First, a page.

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In Pursuit of Curb Appeal


About Me

In Pursuit of Curb Appeal

Most people spend their time dreaming up ways to improve the insides of their home. They renovate their kitchens, install new flooring, and paint the walls in vibrant colors. As far as I am concerned, however, the outside of the home is just as vital. After working for years as a landscape architect, I'm passionate about the form and function of yards, porches, decks, gardens, and other outdoor spaces. An inviting exterior welcomes guests to my home and encourages them to enjoy themselves. I decided to create a blog that would extol the virtues of curb appeal—and maybe inspire you to take your homemaking efforts outside.

Latest Posts

Attention To Detail That Will Promote A Polished Appearance
21 July 2020

If the dripping faucet that is short in stature an

Common Roof Issues That Contractors Can Easily Address
21 July 2020

There are a lot of important exterior elements of

The Residential Timber Bridge Building Guide For Attractive Solutions That Enhance Property Values
27 May 2020

When it comes to timber bridges, you have a lot of

How To Prepare To Install A Fireplace In Your Bedroom
6 April 2020

Installing a fireplace in your bedroom can be a gr

Your Well Pump: When Are Repairs Necessary?
19 February 2020

Your home has a private well, and when the well st

Low Water Pressure: Common Culprits And How To Fix Them

Turning on the shower and being greeted with a slow trickle instead of a satisfying gush can be a major disappointment. Low water pressure can be the fault of the municipal water supply, especially if you notice it during times of high local water usage, such as when all the neighborhood sprinklers are running. Other times the fault may lie within your own plumbing. The following guide can help you determine the cause and provide solutions to help you increase your water pressure.

Problem #1: Clogged Conditions

The aerator is the screen or head on the faucet. Kitchen and bathroom faucets tend to have small screens inside of them, while the entire shower head with its myriad of holes acts as an aerator. Their purpose is to mix air into the stream of water, which minimizes splashing and increases the perceived water pressure. Mineral deposits can clog the holes in the aerator or shower head, though, which may be the case if only one faucet has poor pressure. To clean, unscrew the shower head or tip of the faucet and remove the screen. Soak the screen or shower head overnight in white vinegar, which will dissolve the mineral deposits. Scrub with an old toothbrush in the morning to remove any remaining deposits, and then replace.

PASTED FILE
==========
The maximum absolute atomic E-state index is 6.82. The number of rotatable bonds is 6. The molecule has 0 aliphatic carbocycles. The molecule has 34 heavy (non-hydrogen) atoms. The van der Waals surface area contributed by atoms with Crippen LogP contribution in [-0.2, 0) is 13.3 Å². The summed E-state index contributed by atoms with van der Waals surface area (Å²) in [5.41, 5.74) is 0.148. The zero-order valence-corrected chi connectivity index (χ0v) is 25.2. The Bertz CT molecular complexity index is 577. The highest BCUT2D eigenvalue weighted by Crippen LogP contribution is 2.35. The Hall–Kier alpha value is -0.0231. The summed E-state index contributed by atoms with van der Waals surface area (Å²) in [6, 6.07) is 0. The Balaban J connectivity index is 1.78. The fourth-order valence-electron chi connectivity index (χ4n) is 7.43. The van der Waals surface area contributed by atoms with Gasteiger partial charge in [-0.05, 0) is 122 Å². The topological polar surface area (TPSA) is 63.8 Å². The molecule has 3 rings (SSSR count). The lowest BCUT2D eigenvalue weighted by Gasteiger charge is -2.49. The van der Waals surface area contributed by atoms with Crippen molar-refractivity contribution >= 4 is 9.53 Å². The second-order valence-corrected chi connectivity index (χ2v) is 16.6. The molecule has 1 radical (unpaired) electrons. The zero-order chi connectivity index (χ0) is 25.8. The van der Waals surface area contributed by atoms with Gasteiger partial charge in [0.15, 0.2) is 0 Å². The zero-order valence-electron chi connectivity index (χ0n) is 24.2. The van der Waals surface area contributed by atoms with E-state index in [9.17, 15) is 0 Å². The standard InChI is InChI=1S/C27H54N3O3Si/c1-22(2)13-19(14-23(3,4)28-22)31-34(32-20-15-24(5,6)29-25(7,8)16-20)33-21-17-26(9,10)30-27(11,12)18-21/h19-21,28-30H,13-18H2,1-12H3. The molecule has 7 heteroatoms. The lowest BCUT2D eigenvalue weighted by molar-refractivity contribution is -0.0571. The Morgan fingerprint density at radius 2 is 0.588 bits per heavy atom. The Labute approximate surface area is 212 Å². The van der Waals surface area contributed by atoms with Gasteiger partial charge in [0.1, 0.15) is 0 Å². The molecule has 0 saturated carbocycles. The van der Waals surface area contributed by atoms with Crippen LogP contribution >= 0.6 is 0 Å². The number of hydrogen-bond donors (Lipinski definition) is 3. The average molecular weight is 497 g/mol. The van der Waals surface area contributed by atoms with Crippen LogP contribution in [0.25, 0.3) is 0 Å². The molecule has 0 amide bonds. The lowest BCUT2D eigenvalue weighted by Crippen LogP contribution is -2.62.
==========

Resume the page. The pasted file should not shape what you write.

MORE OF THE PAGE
Problem #2: Faulty Faucets

The faucet can also house a clog if you are experiencing low pressure at only one fixture. Debris can get into the water supply sometimes. For example, rust from old pipes or gravel from municipal work on water lines may temporarily enter the water supply, and then form a clog inside the faucet. The only way to check this is to detach the water line from the shut-off valve that feeds into the faucet, and then turn it on manually with the shut off valve. Make sure the line is aimed into a large bucket when you turn it on. If the pressure is fine directly from the line, you may need to clean or replace your faucet.

Problem #3: Renegade Regulators

A pressure regulator is a metal piece that resembles a bell and is attached to your main water line. It's usually located where the main water supply enters the home, but its location can vary. It may be the culprit if you have poor water pressure from every faucet inside your home. Replacing the regulator can be tricky, since you must first locate it and then shut off the main water supply before replacing it. If it isn't installed correctly, it can cause a major leak or an even more marked loss in water pressure. In most cases it's a good idea to hire a professional plumber from a company like Kendall Plumbing & Heating Company Inc to replace a malfunctioning pressure regulator.